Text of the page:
'Just for the Record: Letters of a Columbia Executive'
This is one of four exhibits created by Yale students on exhibition in the Sterling Memorial Library. Click here to read about the others.
Although most people today have probably never heard of Goddard Lieberson, he was a highly influential figure in the American recording industry during the mid-20th century, holding nearly every position possible at Columbia Records before becoming the label’s president in 1965.
This exhibit, curated by doctoral student Mary Jones, draws on Lieberson’s papers, which are housed at the Irving S. Gilmore Music Library, to offer a window into how records were made, marketed, and sold in the 1940s and 1950s. It focuses on Lieberson’s collaboration with Eugene Ormandy, music director of the Philadelphia Orchestra.
Jones, whose dissertation examines the central years of Lieberson’s career at Columbia Records, was hired by the library to catalog the recording executive’s papers.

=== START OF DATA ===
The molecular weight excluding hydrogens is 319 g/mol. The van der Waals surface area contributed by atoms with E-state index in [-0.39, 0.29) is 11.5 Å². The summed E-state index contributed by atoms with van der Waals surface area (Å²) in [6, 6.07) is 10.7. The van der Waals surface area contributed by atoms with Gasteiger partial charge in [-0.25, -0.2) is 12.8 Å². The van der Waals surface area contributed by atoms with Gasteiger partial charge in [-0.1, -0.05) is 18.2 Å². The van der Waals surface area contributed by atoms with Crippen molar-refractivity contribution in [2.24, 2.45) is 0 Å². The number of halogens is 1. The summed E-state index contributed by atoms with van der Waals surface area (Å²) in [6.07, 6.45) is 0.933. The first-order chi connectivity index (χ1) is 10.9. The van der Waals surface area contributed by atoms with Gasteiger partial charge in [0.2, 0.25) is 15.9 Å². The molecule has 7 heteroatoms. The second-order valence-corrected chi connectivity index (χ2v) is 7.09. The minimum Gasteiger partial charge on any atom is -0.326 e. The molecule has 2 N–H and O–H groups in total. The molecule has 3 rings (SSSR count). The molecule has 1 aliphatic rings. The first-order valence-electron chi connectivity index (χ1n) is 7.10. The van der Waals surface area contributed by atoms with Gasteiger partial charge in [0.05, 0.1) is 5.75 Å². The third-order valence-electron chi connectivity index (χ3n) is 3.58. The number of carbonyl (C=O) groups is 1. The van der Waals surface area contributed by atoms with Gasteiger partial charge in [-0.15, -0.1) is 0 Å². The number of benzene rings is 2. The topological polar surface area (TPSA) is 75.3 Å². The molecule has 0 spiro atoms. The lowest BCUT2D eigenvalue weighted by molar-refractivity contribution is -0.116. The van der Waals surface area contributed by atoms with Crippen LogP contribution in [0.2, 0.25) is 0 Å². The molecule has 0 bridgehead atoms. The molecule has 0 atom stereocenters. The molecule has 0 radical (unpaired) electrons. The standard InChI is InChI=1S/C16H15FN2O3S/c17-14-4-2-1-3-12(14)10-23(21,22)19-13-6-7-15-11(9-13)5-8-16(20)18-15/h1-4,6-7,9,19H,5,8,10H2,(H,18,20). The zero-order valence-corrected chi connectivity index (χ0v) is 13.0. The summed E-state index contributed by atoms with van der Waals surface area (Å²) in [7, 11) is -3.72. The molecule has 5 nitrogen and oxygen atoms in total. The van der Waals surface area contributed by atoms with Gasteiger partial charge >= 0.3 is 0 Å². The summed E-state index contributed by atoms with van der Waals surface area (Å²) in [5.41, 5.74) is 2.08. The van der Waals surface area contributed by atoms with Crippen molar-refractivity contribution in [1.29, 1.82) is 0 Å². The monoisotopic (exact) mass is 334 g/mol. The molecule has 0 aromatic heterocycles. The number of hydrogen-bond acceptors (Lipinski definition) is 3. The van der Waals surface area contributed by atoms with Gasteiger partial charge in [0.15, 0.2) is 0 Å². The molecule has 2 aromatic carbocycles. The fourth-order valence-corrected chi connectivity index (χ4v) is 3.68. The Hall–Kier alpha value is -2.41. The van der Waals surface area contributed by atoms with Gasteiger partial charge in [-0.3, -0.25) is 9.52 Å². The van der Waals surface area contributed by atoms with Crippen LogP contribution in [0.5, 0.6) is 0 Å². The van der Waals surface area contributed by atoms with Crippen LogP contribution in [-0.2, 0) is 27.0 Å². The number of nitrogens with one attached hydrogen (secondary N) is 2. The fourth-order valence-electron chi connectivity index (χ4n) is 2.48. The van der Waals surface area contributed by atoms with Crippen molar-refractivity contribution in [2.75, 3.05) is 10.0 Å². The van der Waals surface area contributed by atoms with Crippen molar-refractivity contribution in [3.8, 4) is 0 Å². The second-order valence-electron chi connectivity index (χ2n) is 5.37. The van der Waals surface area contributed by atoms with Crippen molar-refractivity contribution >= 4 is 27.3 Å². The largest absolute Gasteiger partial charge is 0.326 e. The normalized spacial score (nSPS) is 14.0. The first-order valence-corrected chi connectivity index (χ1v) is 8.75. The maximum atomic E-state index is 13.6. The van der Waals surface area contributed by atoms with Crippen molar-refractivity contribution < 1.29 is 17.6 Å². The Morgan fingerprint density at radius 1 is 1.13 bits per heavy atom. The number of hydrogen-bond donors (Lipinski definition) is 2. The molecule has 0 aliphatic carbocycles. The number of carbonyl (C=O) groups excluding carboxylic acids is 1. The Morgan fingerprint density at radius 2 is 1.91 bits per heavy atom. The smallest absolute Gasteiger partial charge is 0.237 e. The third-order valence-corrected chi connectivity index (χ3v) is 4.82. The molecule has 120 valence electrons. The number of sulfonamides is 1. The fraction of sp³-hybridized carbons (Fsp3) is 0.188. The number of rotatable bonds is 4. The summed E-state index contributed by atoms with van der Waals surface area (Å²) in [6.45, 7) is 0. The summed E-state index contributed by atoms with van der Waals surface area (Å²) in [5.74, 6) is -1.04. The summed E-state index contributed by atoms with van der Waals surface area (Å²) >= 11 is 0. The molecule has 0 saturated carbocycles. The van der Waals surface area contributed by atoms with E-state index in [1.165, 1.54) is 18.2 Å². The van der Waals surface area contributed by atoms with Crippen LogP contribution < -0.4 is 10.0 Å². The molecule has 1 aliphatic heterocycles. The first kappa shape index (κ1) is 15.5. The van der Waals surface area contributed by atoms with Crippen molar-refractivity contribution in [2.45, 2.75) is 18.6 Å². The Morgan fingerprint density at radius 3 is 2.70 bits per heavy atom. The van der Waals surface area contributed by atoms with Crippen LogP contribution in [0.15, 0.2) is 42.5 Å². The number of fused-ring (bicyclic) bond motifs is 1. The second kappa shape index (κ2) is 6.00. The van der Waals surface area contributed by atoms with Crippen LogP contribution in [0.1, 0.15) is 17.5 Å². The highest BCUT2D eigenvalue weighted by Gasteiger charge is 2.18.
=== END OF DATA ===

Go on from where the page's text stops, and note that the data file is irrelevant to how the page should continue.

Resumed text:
“It’s an incredible opportunity to have access to the entire collection and to leaf through the variety of materials, page by page,” she says. “As we file things, we come across letters between Lieberson and collaborators, and we get to see the first-hand perspective of what it was like to produce a record. Every conversation is different, and every set of challenges is unique.”
Lieberson wielded considerable influence over what kinds of repertoires were favored, what kinds of orchestras were featured, and the various kinds of music that the record label promoted.
Jones says Lieberson’s far-reaching job description required flexibility and diligence to overcome the unique challenges that each project presented. For example, aside from collaborating on albums, Lieberson and Ormandy worked together to program the orchestra’s concert seasons.
“I found it both interesting and surprising that Columbia Records and the Philadelphia Orchestra were collaborating in order to gain maximum exposure and mutual benefits for each party involved,” she says.